First let’s get one thing straight: I strongly dislike the terms “old marketing” and “new marketing.” While I agree with most analyses of the massive shifts in consumer behavior that we’re experiencing, there are many characteristics of marketing that has stayed somewhat the same.
True, we have many more tools at our disposal. And true, audiences are so fragmented today (more on that later). But many of the underlying theories of branding, marketing and PR still hold their weight today (in fact, I’ll argue in a later post that social media best practices is rooted in some theories that were explained by Dr. James Grunig, noted public relations theorist and my former professor).
Today, though, I want to focus on budgets, especially in comparison to how budgets were treated in the “golden age of advertising.”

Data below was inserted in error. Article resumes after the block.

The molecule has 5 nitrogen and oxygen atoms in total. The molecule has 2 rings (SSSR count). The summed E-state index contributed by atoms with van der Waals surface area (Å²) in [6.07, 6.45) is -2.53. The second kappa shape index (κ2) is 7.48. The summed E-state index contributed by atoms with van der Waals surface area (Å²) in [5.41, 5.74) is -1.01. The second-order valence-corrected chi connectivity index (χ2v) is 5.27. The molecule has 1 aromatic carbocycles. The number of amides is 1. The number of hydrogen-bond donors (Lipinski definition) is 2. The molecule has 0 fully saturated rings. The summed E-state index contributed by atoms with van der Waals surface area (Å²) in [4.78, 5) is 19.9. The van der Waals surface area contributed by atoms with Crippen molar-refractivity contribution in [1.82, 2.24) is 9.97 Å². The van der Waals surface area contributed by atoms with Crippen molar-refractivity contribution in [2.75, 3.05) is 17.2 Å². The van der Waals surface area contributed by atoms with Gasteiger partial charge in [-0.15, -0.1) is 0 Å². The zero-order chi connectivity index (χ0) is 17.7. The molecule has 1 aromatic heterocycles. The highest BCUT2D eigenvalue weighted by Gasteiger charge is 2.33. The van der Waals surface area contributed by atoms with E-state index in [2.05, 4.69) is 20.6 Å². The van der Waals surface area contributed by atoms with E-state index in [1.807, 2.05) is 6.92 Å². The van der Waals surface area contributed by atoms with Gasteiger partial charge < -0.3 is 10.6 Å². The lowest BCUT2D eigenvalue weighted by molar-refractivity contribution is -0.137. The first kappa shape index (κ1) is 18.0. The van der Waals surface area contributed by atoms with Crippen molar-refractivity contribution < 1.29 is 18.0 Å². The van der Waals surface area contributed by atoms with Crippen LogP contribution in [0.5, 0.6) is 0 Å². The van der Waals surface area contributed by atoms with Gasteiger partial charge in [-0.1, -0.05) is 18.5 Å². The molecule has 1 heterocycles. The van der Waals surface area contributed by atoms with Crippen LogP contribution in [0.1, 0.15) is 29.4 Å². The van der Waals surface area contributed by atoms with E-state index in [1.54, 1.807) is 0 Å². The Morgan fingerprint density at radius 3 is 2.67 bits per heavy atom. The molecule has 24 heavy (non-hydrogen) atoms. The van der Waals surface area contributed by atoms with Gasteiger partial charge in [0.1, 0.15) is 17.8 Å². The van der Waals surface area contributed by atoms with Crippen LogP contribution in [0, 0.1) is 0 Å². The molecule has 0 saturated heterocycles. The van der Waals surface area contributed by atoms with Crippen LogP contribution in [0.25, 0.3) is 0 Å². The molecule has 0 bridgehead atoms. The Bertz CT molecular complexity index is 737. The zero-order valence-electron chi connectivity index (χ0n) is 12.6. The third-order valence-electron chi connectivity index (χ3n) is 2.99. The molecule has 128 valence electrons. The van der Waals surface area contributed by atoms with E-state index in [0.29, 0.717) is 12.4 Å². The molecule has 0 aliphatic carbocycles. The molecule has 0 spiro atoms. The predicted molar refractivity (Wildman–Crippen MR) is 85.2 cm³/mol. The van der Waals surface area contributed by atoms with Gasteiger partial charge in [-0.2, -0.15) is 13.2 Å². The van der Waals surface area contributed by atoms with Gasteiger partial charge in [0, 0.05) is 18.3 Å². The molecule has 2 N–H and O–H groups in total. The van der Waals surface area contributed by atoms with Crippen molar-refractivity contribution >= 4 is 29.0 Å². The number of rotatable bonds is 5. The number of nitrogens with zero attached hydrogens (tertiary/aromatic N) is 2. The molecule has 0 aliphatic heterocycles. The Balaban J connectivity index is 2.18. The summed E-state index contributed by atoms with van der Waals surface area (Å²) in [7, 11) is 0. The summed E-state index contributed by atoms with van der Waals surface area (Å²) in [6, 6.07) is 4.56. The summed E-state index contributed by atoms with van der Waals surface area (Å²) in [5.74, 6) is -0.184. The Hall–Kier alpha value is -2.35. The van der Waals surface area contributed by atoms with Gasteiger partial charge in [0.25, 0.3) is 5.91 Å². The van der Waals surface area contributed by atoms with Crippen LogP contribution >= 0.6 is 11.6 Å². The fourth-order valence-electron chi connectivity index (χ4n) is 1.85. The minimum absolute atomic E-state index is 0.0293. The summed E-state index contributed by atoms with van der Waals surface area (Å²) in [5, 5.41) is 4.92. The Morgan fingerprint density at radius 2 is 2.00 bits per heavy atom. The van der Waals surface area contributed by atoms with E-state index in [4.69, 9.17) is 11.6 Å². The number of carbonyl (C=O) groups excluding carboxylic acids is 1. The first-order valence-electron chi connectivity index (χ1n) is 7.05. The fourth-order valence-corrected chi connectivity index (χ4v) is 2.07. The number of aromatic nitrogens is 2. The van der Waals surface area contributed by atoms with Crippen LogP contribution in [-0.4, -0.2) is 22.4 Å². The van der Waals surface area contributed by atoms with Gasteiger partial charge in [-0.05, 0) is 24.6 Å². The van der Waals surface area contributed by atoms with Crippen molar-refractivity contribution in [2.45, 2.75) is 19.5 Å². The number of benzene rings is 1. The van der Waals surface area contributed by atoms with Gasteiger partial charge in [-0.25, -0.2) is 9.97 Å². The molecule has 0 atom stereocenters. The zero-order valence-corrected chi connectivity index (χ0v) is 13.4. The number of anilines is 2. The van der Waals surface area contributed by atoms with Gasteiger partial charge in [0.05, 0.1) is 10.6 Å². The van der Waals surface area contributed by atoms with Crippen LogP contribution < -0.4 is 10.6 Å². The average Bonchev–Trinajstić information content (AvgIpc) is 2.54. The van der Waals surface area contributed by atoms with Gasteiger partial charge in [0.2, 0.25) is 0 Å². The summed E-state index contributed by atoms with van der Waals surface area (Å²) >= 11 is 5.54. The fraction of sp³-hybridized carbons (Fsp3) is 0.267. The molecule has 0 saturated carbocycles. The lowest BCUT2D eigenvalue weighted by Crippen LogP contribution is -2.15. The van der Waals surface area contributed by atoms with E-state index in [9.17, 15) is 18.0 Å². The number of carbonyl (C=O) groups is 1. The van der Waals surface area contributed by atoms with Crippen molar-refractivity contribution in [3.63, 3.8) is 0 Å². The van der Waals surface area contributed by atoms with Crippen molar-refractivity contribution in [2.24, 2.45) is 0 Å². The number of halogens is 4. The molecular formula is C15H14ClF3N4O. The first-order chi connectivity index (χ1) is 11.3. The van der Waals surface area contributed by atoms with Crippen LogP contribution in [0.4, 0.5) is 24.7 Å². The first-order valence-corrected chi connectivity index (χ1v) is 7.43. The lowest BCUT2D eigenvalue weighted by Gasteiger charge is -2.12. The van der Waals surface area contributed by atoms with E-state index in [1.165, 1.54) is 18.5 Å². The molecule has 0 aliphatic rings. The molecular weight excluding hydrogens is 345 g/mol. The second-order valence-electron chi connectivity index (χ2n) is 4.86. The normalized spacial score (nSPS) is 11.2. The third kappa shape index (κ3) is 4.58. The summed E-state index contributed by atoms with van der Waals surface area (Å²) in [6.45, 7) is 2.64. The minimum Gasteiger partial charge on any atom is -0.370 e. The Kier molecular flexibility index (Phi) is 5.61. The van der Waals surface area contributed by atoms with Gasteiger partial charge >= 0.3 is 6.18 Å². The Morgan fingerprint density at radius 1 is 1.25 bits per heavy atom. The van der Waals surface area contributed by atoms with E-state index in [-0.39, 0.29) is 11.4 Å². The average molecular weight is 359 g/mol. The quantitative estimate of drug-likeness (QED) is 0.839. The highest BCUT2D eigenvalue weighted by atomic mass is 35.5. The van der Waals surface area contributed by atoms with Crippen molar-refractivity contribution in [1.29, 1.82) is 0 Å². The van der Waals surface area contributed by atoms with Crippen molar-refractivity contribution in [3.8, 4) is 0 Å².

You’ve heard it a million times, I’m sure: clients want you to prove ROI. On everything. As a result, budget is what drives today’s marketing campaigns.
You can’t help but watch a show like Mad Men and not get the impression that huge companies liked to toss around money like candy. There were such a limited number of channels, highly captive audiences, that it was probably a bit like throwing darts blindfolded–at the broad side of a barn. What it came down to was positioning. Get the positioning wrong, and you’ve sunk your client’s product.
Today, there are an infinite number of channels, and an audience (which itself is becoming an outmoded word) that’s as both fragmented and fickle. It’s still all about positioning. But it’s also about finding the right channels and maximizing those channels. And making sure the channels talk to each other. And making sure those channels are two-way conversations. Indeed, it’s not the size of the budget anymore. It’s the effective use of it.